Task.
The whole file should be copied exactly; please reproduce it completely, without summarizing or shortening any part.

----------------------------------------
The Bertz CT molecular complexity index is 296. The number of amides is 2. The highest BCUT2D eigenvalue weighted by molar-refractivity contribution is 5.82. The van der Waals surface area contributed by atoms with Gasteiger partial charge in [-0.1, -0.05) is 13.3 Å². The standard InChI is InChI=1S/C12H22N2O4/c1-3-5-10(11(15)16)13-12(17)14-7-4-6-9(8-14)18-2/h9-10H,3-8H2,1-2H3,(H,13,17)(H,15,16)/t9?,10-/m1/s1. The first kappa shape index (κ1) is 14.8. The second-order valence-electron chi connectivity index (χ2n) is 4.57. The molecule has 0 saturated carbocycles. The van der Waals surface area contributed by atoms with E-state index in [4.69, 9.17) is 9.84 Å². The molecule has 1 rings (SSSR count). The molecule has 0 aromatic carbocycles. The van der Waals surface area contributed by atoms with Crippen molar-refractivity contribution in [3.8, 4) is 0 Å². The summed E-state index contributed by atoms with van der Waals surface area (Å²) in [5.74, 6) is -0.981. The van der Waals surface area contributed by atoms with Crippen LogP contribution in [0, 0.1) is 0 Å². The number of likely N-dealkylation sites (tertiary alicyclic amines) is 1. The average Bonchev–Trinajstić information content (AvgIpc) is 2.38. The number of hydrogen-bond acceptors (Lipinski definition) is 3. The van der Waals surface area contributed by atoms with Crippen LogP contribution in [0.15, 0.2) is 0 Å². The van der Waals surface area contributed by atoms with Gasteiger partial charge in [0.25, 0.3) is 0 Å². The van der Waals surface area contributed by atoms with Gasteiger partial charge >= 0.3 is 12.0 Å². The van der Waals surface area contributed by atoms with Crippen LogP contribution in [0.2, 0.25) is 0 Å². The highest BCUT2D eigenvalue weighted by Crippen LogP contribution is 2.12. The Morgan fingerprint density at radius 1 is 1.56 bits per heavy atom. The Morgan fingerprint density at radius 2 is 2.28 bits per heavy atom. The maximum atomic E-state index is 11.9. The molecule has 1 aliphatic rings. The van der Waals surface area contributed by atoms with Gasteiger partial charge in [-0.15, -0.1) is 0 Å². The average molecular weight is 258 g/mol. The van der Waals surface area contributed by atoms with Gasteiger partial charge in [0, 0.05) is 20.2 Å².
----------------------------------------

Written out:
The Bertz CT molecular complexity index is 296. The number of amides is 2. The highest BCUT2D eigenvalue weighted by molar-refractivity contribution is 5.82. The van der Waals surface area contributed by atoms with Gasteiger partial charge in [-0.1, -0.05) is 13.3 Å². The standard InChI is InChI=1S/C12H22N2O4/c1-3-5-10(11(15)16)13-12(17)14-7-4-6-9(8-14)18-2/h9-10H,3-8H2,1-2H3,(H,13,17)(H,15,16)/t9?,10-/m1/s1. The first kappa shape index (κ1) is 14.8. The second-order valence-electron chi connectivity index (χ2n) is 4.57. The molecule has 0 saturated carbocycles. The van der Waals surface area contributed by atoms with E-state index in [4.69, 9.17) is 9.84 Å². The molecule has 1 rings (SSSR count). The molecule has 0 aromatic carbocycles. The van der Waals surface area contributed by atoms with Crippen molar-refractivity contribution in [3.8, 4) is 0 Å². The summed E-state index contributed by atoms with van der Waals surface area (Å²) in [5.74, 6) is -0.981. The van der Waals surface area contributed by atoms with Crippen LogP contribution in [0, 0.1) is 0 Å². The number of likely N-dealkylation sites (tertiary alicyclic amines) is 1. The average Bonchev–Trinajstić information content (AvgIpc) is 2.38. The number of hydrogen-bond acceptors (Lipinski definition) is 3. The van der Waals surface area contributed by atoms with Crippen LogP contribution in [0.15, 0.2) is 0 Å². The van der Waals surface area contributed by atoms with Gasteiger partial charge in [0.25, 0.3) is 0 Å². The van der Waals surface area contributed by atoms with Gasteiger partial charge >= 0.3 is 12.0 Å². The van der Waals surface area contributed by atoms with Crippen LogP contribution in [0.2, 0.25) is 0 Å². The highest BCUT2D eigenvalue weighted by Crippen LogP contribution is 2.12. The Morgan fingerprint density at radius 1 is 1.56 bits per heavy atom. The Morgan fingerprint density at radius 2 is 2.28 bits per heavy atom. The maximum atomic E-state index is 11.9. The molecule has 1 aliphatic rings. The van der Waals surface area contributed by atoms with Gasteiger partial charge in [-0.15, -0.1) is 0 Å². The average molecular weight is 258 g/mol. The van der Waals surface area contributed by atoms with Gasteiger partial charge in [0, 0.05) is 20.2 Å².